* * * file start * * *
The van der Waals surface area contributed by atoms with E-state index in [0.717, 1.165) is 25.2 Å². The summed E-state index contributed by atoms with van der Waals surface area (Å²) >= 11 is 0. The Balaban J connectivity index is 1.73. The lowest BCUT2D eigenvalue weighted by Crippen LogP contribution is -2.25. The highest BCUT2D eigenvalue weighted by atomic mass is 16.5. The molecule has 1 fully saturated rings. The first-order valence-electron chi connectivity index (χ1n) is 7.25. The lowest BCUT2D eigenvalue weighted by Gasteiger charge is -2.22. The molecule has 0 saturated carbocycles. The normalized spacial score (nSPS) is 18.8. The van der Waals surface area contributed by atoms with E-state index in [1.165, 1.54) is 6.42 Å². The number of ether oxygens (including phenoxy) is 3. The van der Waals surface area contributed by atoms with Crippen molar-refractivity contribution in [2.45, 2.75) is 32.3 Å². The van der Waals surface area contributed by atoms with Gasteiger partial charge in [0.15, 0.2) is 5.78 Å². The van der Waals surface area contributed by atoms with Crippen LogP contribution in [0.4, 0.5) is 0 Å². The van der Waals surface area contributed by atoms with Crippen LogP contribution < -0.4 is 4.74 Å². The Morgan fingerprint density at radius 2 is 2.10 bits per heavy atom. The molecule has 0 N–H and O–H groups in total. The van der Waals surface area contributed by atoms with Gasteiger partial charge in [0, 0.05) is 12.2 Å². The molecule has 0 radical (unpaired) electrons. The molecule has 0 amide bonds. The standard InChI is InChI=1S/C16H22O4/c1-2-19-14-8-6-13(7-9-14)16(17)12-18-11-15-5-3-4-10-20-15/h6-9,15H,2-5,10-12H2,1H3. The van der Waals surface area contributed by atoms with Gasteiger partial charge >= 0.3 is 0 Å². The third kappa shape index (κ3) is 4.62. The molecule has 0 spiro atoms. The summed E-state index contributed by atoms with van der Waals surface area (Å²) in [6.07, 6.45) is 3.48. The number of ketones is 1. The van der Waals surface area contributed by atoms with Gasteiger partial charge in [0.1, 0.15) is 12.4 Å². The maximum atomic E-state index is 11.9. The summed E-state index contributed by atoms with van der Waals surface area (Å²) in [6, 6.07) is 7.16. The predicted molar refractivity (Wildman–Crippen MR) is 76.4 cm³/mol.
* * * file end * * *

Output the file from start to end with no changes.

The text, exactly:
The van der Waals surface area contributed by atoms with E-state index in [0.717, 1.165) is 25.2 Å². The summed E-state index contributed by atoms with van der Waals surface area (Å²) >= 11 is 0. The Balaban J connectivity index is 1.73. The lowest BCUT2D eigenvalue weighted by Crippen LogP contribution is -2.25. The highest BCUT2D eigenvalue weighted by atomic mass is 16.5. The molecule has 1 fully saturated rings. The first-order valence-electron chi connectivity index (χ1n) is 7.25. The lowest BCUT2D eigenvalue weighted by Gasteiger charge is -2.22. The molecule has 0 saturated carbocycles. The normalized spacial score (nSPS) is 18.8. The van der Waals surface area contributed by atoms with E-state index in [1.165, 1.54) is 6.42 Å². The number of ether oxygens (including phenoxy) is 3. The van der Waals surface area contributed by atoms with Crippen molar-refractivity contribution in [2.45, 2.75) is 32.3 Å². The van der Waals surface area contributed by atoms with Gasteiger partial charge in [0.15, 0.2) is 5.78 Å². The van der Waals surface area contributed by atoms with Crippen LogP contribution in [0.4, 0.5) is 0 Å². The van der Waals surface area contributed by atoms with Crippen LogP contribution < -0.4 is 4.74 Å². The Morgan fingerprint density at radius 2 is 2.10 bits per heavy atom. The molecule has 0 N–H and O–H groups in total. The van der Waals surface area contributed by atoms with Gasteiger partial charge in [0, 0.05) is 12.2 Å². The molecule has 0 radical (unpaired) electrons. The molecule has 0 amide bonds. The standard InChI is InChI=1S/C16H22O4/c1-2-19-14-8-6-13(7-9-14)16(17)12-18-11-15-5-3-4-10-20-15/h6-9,15H,2-5,10-12H2,1H3. The van der Waals surface area contributed by atoms with Gasteiger partial charge >= 0.3 is 0 Å². The third kappa shape index (κ3) is 4.62. The molecule has 0 spiro atoms. The summed E-state index contributed by atoms with van der Waals surface area (Å²) in [6.07, 6.45) is 3.48. The number of ketones is 1. The van der Waals surface area contributed by atoms with Gasteiger partial charge in [0.1, 0.15) is 12.4 Å². The maximum atomic E-state index is 11.9. The summed E-state index contributed by atoms with van der Waals surface area (Å²) in [6, 6.07) is 7.16. The predicted molar refractivity (Wildman–Crippen MR) is 76.4 cm³/mol.